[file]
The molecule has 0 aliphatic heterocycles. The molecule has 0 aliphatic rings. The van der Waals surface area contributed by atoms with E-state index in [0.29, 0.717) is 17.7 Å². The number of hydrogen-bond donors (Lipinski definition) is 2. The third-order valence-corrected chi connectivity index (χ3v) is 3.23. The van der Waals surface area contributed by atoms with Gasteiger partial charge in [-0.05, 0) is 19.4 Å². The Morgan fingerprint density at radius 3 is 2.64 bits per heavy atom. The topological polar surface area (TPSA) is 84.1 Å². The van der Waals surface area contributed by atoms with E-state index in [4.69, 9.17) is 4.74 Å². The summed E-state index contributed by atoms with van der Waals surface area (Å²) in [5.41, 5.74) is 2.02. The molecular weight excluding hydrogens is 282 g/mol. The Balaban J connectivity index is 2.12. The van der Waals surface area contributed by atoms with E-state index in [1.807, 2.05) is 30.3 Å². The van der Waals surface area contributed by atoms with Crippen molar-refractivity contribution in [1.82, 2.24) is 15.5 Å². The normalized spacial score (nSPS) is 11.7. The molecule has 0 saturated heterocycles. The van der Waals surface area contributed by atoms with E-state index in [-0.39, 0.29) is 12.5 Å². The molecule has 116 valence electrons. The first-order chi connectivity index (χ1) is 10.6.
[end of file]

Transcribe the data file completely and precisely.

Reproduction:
The molecule has 0 aliphatic heterocycles. The molecule has 0 aliphatic rings. The van der Waals surface area contributed by atoms with E-state index in [0.29, 0.717) is 17.7 Å². The number of hydrogen-bond donors (Lipinski definition) is 2. The third-order valence-corrected chi connectivity index (χ3v) is 3.23. The van der Waals surface area contributed by atoms with Gasteiger partial charge in [-0.05, 0) is 19.4 Å². The Morgan fingerprint density at radius 3 is 2.64 bits per heavy atom. The topological polar surface area (TPSA) is 84.1 Å². The van der Waals surface area contributed by atoms with E-state index in [4.69, 9.17) is 4.74 Å². The summed E-state index contributed by atoms with van der Waals surface area (Å²) in [5.41, 5.74) is 2.02. The molecular weight excluding hydrogens is 282 g/mol. The Balaban J connectivity index is 2.12. The van der Waals surface area contributed by atoms with E-state index in [1.807, 2.05) is 30.3 Å². The van der Waals surface area contributed by atoms with Crippen molar-refractivity contribution in [1.82, 2.24) is 15.5 Å². The normalized spacial score (nSPS) is 11.7. The molecule has 0 saturated heterocycles. The van der Waals surface area contributed by atoms with E-state index in [-0.39, 0.29) is 12.5 Å². The molecule has 116 valence electrons. The first-order chi connectivity index (χ1) is 10.6.